Do you ever wish you could rewind time? Unsay something; undo something? As the popular saying goes, it’s not so much the things I’ve done, but the things I haven’t done, that I regret.
Like most kids probably, when I turned 18, I was going to conquer the world.I got married, had a baby, and everyone said I couldn’t conquer the world now. I was going to prove them wrong.
But I woke up a couple years ago and realized I hadn’t proved anybody wrong. I had tried, but it seemed like every time I thought I was making the right decision, I was making the wrong one.
I got too tied up in a paycheck, and forgot about the journey. Forgot about the music and the fun. Forgot to do the things that make life worth living.
I had been able to make my own decisions for almost 9 years, and what did I have to show for it? Just stuff. A couple cars, some furniture, a good credit score. But who did I help? Where was my impact? Where was the music?
So, I decided to start making an impact. To make up for lost time. I would practice music again, volunteer at church and shelters, spend more time with friends and family. But as much as I tried, between work and other responsibilities, by the time I got a chance to do anything, I was too fatigued and in too much pain. Day in and day out, I went to work, came home, and went to bed.
When I quit my job, I had every intention of changing my path. I would play music again, volunteer for things I could do, make a difference.
But recently I realized, I wasn’t really doing any of that.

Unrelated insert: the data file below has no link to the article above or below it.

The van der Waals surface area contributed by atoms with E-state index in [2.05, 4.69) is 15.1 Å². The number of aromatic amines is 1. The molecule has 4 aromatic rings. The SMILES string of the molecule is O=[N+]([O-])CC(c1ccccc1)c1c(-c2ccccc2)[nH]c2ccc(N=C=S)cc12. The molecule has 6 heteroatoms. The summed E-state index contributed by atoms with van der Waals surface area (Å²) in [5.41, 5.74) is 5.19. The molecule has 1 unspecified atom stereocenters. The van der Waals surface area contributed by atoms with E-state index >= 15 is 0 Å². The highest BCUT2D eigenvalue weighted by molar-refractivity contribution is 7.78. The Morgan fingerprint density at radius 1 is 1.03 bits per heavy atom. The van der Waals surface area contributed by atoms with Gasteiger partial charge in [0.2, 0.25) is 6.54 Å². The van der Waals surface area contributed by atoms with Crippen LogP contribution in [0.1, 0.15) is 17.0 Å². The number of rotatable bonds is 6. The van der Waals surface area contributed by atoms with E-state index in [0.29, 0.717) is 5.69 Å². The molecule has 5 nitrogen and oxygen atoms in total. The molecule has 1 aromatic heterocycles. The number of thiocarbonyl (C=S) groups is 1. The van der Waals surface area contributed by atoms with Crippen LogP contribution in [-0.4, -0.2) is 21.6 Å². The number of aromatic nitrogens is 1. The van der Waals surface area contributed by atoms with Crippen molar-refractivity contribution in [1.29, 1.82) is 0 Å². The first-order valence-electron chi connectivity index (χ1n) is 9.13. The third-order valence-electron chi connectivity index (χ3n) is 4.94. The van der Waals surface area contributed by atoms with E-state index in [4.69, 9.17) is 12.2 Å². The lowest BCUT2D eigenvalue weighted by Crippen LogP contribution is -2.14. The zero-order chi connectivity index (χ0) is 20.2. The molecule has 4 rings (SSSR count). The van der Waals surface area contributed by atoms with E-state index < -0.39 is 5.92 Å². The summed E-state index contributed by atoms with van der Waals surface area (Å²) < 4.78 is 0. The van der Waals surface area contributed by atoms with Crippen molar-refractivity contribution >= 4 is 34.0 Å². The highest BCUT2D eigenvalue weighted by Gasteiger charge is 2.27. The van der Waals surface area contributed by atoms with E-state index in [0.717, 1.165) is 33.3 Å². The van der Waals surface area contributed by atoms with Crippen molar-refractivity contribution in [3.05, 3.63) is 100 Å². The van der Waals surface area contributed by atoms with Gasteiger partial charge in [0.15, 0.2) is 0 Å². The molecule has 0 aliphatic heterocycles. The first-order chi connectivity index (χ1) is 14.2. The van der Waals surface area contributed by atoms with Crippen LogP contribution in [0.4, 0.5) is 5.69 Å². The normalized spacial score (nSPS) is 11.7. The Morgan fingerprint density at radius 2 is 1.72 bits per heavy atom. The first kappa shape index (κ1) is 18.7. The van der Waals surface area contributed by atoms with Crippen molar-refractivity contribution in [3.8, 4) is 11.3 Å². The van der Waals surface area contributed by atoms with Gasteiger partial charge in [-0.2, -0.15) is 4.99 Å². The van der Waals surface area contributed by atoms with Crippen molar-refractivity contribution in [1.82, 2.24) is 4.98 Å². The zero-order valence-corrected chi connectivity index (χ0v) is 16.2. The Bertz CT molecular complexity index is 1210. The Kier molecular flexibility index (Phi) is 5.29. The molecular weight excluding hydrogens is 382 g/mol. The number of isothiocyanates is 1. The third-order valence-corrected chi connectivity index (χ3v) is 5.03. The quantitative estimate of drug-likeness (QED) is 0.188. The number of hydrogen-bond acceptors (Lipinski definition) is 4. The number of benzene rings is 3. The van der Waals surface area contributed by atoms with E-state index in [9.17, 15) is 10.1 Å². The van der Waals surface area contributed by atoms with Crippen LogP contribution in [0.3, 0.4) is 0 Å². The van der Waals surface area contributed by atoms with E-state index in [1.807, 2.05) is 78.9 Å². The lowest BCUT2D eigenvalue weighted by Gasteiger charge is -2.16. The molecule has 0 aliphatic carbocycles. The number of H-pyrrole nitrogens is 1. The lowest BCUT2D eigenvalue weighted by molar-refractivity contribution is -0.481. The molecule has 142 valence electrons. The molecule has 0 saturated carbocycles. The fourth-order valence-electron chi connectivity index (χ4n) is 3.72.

I wasn’t playing the keyboard, because I was too afraid of getting off the couch. Really. I was afraid that if I got off the couch, the pain would start. Music is my passion, but I was letting the fear of pain make me too apathetic to go after it.
My church has always needed help in the childcare department. I didn’t want to help, because I was afraid of pain. Afraid of committing and then being in pain getting ready early in the morning, and being in pain doing activities with the kids. Afraid I’d get put in the nursery, or with toddlers that I would have to carry and chase. Afraid it would end up like work, where I would have to be calling in all the time. I didn’t do much of anything because of the pain. No, it was sillier than that. I didn’t do anything because of the fear of pain.
I wasn’t really helping anyone or doing anything because I was afraid of the pain that it might cause. I was letting apathy get the best of me. What kind of a life is that?
I started to get angry. Angry that I was just sitting around all the time so I wouldn’t be in pain. Angry that I was letting fear keep me on the couch. The thing is, that’s a ridiculous plan, because I was in pain anyway.
So why shouldn’t I walk across the room and sit in the chair in front of the keyboard? Maybe it’ll hurt more. Well, it probably won’t. And then at least I’ll be doing something. And if it does, chances are it will be short lived. And then at least I’ll have done something.